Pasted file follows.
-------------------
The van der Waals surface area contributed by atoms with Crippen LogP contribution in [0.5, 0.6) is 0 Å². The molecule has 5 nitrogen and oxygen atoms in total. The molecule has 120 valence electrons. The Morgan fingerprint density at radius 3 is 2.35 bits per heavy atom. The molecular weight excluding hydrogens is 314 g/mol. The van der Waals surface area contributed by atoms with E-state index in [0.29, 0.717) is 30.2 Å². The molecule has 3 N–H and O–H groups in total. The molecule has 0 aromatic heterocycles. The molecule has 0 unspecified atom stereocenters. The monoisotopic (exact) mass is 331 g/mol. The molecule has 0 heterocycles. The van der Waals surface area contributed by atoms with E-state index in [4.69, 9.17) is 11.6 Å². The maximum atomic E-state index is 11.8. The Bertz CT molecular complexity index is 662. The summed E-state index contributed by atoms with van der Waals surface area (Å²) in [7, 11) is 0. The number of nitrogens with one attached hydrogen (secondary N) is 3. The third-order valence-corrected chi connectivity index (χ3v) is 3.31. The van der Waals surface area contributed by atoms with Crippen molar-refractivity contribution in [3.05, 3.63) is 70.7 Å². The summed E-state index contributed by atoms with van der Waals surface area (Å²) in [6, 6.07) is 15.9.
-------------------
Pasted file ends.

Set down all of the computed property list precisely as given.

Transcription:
The van der Waals surface area contributed by atoms with Crippen LogP contribution in [0.5, 0.6) is 0 Å². The molecule has 5 nitrogen and oxygen atoms in total. The molecule has 120 valence electrons. The Morgan fingerprint density at radius 3 is 2.35 bits per heavy atom. The molecular weight excluding hydrogens is 314 g/mol. The van der Waals surface area contributed by atoms with E-state index in [0.29, 0.717) is 30.2 Å². The molecule has 3 N–H and O–H groups in total. The molecule has 0 aromatic heterocycles. The molecule has 0 unspecified atom stereocenters. The monoisotopic (exact) mass is 331 g/mol. The molecule has 0 heterocycles. The van der Waals surface area contributed by atoms with E-state index in [4.69, 9.17) is 11.6 Å². The maximum atomic E-state index is 11.8. The Bertz CT molecular complexity index is 662. The summed E-state index contributed by atoms with van der Waals surface area (Å²) in [7, 11) is 0. The number of nitrogens with one attached hydrogen (secondary N) is 3. The third-order valence-corrected chi connectivity index (χ3v) is 3.31. The van der Waals surface area contributed by atoms with Crippen molar-refractivity contribution in [3.05, 3.63) is 70.7 Å². The summed E-state index contributed by atoms with van der Waals surface area (Å²) in [6, 6.07) is 15.9.